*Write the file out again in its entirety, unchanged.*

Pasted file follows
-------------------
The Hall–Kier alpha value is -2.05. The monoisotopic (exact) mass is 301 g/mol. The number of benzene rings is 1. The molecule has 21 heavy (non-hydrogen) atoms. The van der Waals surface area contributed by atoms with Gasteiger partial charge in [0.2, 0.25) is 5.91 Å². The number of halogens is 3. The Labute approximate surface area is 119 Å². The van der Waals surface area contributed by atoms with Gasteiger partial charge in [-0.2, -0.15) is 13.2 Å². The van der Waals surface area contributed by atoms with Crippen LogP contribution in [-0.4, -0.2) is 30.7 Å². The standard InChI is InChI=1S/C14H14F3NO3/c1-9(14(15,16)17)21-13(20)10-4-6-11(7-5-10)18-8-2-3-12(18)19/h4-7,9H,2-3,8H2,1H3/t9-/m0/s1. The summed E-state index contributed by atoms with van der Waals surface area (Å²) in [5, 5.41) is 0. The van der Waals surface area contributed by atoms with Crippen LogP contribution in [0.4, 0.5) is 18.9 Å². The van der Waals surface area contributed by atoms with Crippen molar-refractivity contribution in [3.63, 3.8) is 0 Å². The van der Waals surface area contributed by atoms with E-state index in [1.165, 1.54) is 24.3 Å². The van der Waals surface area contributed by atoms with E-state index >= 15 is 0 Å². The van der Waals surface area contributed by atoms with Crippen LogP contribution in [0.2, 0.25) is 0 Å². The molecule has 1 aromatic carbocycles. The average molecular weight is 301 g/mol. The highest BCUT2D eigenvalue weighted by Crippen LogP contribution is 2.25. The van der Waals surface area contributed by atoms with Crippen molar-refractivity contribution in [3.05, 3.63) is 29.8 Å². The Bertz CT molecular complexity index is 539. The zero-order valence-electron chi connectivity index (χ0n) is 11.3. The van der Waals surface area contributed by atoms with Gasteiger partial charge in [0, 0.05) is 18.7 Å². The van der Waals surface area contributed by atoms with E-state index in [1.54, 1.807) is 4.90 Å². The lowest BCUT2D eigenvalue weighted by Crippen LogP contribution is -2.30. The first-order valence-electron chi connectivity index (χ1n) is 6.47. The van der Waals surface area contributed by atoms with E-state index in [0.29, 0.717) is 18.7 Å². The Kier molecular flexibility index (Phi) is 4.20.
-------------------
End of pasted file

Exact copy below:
The Hall–Kier alpha value is -2.05. The monoisotopic (exact) mass is 301 g/mol. The number of benzene rings is 1. The molecule has 21 heavy (non-hydrogen) atoms. The van der Waals surface area contributed by atoms with Gasteiger partial charge in [0.2, 0.25) is 5.91 Å². The number of halogens is 3. The Labute approximate surface area is 119 Å². The van der Waals surface area contributed by atoms with Gasteiger partial charge in [-0.2, -0.15) is 13.2 Å². The van der Waals surface area contributed by atoms with Crippen LogP contribution in [-0.4, -0.2) is 30.7 Å². The standard InChI is InChI=1S/C14H14F3NO3/c1-9(14(15,16)17)21-13(20)10-4-6-11(7-5-10)18-8-2-3-12(18)19/h4-7,9H,2-3,8H2,1H3/t9-/m0/s1. The summed E-state index contributed by atoms with van der Waals surface area (Å²) in [5, 5.41) is 0. The van der Waals surface area contributed by atoms with Crippen LogP contribution in [0.4, 0.5) is 18.9 Å². The van der Waals surface area contributed by atoms with Crippen molar-refractivity contribution in [3.63, 3.8) is 0 Å². The van der Waals surface area contributed by atoms with E-state index in [1.165, 1.54) is 24.3 Å². The van der Waals surface area contributed by atoms with E-state index >= 15 is 0 Å². The van der Waals surface area contributed by atoms with Crippen LogP contribution in [0.2, 0.25) is 0 Å². The molecule has 1 aromatic carbocycles. The average molecular weight is 301 g/mol. The highest BCUT2D eigenvalue weighted by Crippen LogP contribution is 2.25. The van der Waals surface area contributed by atoms with Crippen molar-refractivity contribution in [3.05, 3.63) is 29.8 Å². The Bertz CT molecular complexity index is 539. The zero-order valence-electron chi connectivity index (χ0n) is 11.3. The van der Waals surface area contributed by atoms with Gasteiger partial charge in [0, 0.05) is 18.7 Å². The van der Waals surface area contributed by atoms with E-state index in [1.54, 1.807) is 4.90 Å². The lowest BCUT2D eigenvalue weighted by Crippen LogP contribution is -2.30. The first-order valence-electron chi connectivity index (χ1n) is 6.47. The van der Waals surface area contributed by atoms with E-state index in [0.29, 0.717) is 18.7 Å². The Kier molecular flexibility index (Phi) is 4.20.